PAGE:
Victims are held captive not only by their captors, but by their fear of breaking the oath covenant — believing they might face death, infertility, or worse. This belief system, deeply ingrained and exploited by traffickers, underscores the psychological chains that bind victims beyond their physical captivity.

In his summation of the webinar, Brian O’Toole from the Presentation Sisters Justice Desk quoted the words of Pope Francis, “It is a sin against the dignity of persons and their fundamental rights to reduce them by violence to their productive value or to a source of profit,” reminding us that Human Trafficking is a human rights issue.

He made reference to the Third National Action Plan to Prevent Human Trafficking, launched in November last year by Minister Helen McEntee, stating that while there is mention of threats being used in the crime of Human Trafficking, there is no specific reference to how cultural beliefs are used as a means of coercion, intimidation and manipulation. He suggested that this might be something that could be taken up in the future.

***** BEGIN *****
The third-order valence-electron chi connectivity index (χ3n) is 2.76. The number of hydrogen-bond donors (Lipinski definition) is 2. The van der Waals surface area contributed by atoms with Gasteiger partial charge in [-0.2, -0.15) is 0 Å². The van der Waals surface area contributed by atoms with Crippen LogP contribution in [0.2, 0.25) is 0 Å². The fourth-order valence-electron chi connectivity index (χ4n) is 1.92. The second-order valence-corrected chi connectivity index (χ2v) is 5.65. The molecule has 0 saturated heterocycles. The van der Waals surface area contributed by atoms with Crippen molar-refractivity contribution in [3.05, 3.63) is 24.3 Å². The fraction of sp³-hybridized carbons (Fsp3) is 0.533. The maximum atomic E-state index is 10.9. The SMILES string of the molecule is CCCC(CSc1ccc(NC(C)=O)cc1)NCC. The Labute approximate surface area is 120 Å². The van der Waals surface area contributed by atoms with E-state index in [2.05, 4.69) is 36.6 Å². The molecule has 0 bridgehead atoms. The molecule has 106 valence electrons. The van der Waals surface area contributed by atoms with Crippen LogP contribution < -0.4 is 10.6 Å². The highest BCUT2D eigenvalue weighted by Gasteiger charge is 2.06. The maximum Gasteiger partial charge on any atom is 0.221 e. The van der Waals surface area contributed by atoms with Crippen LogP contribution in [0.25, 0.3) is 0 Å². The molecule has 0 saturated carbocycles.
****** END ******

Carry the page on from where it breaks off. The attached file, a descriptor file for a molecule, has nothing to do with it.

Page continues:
Pope Francis’s urges us all to take action to combat trafficking. “Let us pray fervently and work proactively for this cause, the defence of human dignity. While we know the fight against trafficking “can be won,” he suggested, “it is necessary to get to the root of the problem and eliminate its causes.”

In remembering St Bakhita and heeding the call of Pope Francis, we are reminded of our shared humanity and the imperative to protect the most vulnerable among us. As we move forward, let us hold onto the belief that together, we can make a difference in the lives of those who have been forced into the shadows, and work towards a future where freedom and dignity are inalienable rights afforded to all.